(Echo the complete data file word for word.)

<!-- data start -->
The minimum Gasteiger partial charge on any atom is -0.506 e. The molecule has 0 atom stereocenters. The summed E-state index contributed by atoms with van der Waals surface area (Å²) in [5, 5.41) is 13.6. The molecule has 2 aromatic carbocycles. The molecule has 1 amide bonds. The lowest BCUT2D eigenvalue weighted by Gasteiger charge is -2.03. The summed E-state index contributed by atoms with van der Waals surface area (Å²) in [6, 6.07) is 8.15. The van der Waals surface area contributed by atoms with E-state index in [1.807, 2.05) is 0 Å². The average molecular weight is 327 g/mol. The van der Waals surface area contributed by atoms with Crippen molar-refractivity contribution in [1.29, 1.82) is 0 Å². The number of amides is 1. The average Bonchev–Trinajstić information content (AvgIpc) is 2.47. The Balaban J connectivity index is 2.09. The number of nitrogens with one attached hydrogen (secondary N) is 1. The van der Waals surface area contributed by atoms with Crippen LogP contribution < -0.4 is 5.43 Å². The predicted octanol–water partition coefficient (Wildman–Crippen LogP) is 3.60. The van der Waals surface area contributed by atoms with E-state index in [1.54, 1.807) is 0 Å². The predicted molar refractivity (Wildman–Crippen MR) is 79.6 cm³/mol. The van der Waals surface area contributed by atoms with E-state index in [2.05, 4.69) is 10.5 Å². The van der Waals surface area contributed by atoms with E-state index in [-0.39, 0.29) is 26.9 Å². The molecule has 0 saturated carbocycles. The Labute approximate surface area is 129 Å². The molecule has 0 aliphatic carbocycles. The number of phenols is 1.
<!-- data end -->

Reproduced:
The minimum Gasteiger partial charge on any atom is -0.506 e. The molecule has 0 atom stereocenters. The summed E-state index contributed by atoms with van der Waals surface area (Å²) in [5, 5.41) is 13.6. The molecule has 2 aromatic carbocycles. The molecule has 1 amide bonds. The lowest BCUT2D eigenvalue weighted by Gasteiger charge is -2.03. The summed E-state index contributed by atoms with van der Waals surface area (Å²) in [6, 6.07) is 8.15. The van der Waals surface area contributed by atoms with E-state index in [1.807, 2.05) is 0 Å². The average molecular weight is 327 g/mol. The van der Waals surface area contributed by atoms with Crippen molar-refractivity contribution in [1.29, 1.82) is 0 Å². The number of amides is 1. The average Bonchev–Trinajstić information content (AvgIpc) is 2.47. The Balaban J connectivity index is 2.09. The number of nitrogens with one attached hydrogen (secondary N) is 1. The van der Waals surface area contributed by atoms with Crippen LogP contribution < -0.4 is 5.43 Å². The predicted octanol–water partition coefficient (Wildman–Crippen LogP) is 3.60. The van der Waals surface area contributed by atoms with E-state index in [1.54, 1.807) is 0 Å². The predicted molar refractivity (Wildman–Crippen MR) is 79.6 cm³/mol. The van der Waals surface area contributed by atoms with E-state index in [2.05, 4.69) is 10.5 Å². The van der Waals surface area contributed by atoms with E-state index in [-0.39, 0.29) is 26.9 Å². The molecule has 0 saturated carbocycles. The Labute approximate surface area is 129 Å². The molecule has 0 aliphatic carbocycles. The number of phenols is 1.